AI is almost everywhere making a huge difference to our lives. The self-driving smart cars, in Google searches, Amazon suggestions, movie suggestions from Netflix and in many other devices you may be using on a daily basis but you hardly know! Likewise, AI is transforming healthcare organizing patient routes or with better treatment plans, and improving patient outcomes by helping physicians with literally all the information they need to make a good decision. The advanced analytics and bots used in AIhas made scheduling appointments to giving medical reminders possible.
Although IBM’s Watson is the bigwig in cognitive computing for healthcare, more and more companies have been interested and invested in AI in healthcare. To name a few in the race are Dell, Hewlett-Packard, Apple, Hitachi Data Systems, Luminoso, Alchemy API and Digital Reasoning.
Speed and Accuracy, the biggest blessing of AI
“By 2025, AI systems could be involved in everything from population health management, to digital avatars capable of answering specific patient queries.” — HarpreetSingh Buttar, analyst at Frost & Sullivan.
Against the mammoth database of diseases, these smart devices embedded with cognitive capabilities are efficiently unifying and synthesizing data and delivering accurate diagnosis prescriptions faster than the traditional analytics tools.
While IBM's Watson is helping save lives in diagnosing cancer, recommending treatment plans that matched human oncologists, Google's DeepMind can recognize sight-threatening eye conditions just with the help of a digital eye scan.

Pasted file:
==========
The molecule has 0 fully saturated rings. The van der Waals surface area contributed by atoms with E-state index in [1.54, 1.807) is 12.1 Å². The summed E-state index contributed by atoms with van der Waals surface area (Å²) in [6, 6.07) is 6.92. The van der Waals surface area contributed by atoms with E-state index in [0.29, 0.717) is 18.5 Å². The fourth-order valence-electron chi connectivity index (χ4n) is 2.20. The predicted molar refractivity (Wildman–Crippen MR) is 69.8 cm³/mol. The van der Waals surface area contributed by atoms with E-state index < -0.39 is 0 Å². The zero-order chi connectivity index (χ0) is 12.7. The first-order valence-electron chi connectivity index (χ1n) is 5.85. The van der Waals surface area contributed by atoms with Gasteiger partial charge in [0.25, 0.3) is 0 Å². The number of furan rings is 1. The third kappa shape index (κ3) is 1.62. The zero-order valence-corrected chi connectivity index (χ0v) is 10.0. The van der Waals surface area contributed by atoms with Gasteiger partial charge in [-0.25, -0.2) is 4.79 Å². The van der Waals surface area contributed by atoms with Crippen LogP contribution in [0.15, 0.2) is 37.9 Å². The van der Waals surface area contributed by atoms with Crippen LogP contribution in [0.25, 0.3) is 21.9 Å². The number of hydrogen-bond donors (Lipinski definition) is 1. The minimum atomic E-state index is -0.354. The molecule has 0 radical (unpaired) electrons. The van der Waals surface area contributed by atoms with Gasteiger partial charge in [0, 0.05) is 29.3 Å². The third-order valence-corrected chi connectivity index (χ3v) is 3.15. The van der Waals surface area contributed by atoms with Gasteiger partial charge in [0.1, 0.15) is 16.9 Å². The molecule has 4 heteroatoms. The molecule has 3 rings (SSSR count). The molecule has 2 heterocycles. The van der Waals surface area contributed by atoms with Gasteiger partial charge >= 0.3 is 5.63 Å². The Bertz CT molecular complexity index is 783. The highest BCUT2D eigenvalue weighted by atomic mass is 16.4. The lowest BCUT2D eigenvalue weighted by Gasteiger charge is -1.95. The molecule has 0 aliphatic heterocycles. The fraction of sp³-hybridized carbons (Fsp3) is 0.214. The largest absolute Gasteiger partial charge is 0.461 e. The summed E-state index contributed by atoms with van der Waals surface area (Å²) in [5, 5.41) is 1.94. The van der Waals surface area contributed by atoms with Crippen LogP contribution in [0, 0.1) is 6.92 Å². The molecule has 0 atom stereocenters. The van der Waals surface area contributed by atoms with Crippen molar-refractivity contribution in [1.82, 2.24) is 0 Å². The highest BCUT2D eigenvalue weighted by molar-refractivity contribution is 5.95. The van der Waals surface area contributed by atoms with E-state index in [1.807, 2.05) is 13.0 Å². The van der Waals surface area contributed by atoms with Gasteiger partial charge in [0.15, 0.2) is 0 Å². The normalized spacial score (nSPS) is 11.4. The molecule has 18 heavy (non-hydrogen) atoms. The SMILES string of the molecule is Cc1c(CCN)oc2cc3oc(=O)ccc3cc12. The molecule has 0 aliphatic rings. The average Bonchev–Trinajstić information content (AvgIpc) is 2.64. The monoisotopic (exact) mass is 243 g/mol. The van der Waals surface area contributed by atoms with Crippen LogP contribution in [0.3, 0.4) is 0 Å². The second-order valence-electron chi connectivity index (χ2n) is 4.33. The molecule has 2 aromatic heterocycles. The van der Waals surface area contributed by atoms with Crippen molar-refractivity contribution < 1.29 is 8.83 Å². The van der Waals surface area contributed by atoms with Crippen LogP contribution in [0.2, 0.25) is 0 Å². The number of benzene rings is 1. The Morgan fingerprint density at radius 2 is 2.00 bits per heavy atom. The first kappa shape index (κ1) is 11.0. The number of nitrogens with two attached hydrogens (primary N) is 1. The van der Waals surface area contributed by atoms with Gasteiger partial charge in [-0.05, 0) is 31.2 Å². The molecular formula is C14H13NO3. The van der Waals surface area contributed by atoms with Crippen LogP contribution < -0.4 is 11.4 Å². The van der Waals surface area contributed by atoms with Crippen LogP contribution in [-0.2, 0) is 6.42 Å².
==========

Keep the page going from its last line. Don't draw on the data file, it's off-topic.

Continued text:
The promise of speed and accuracy of AI has raised hopes of precision in diagnosis of healthcare in this digital era. It is a great boon for patients living in remote areas where chronic diseases is thehighest and fastest and access to physicians can be many miles ways. Better and best practices with fewer complications and false diagnosis makes AI in healthcare a super cost saving mechanism.
But are we hoping AI to replace physicians?
Having known all the wonders of a supercomputer’s ability to reproduce the behaviour of human intelligence, there is no reason not to believe that one day the robot may possibly replace physicians. However that definitely has years to count, probably decades to achieve the kind of accuracy. Despite the endless possibilities of technology, human beings are social and aspects of empathy and words that go a long way in healing, is something that the virtual model may not be able to offer. Practicing medicine is an art and the opportunity of AI in healthcare lies in amplifying a doctor's proficiency, not replace it!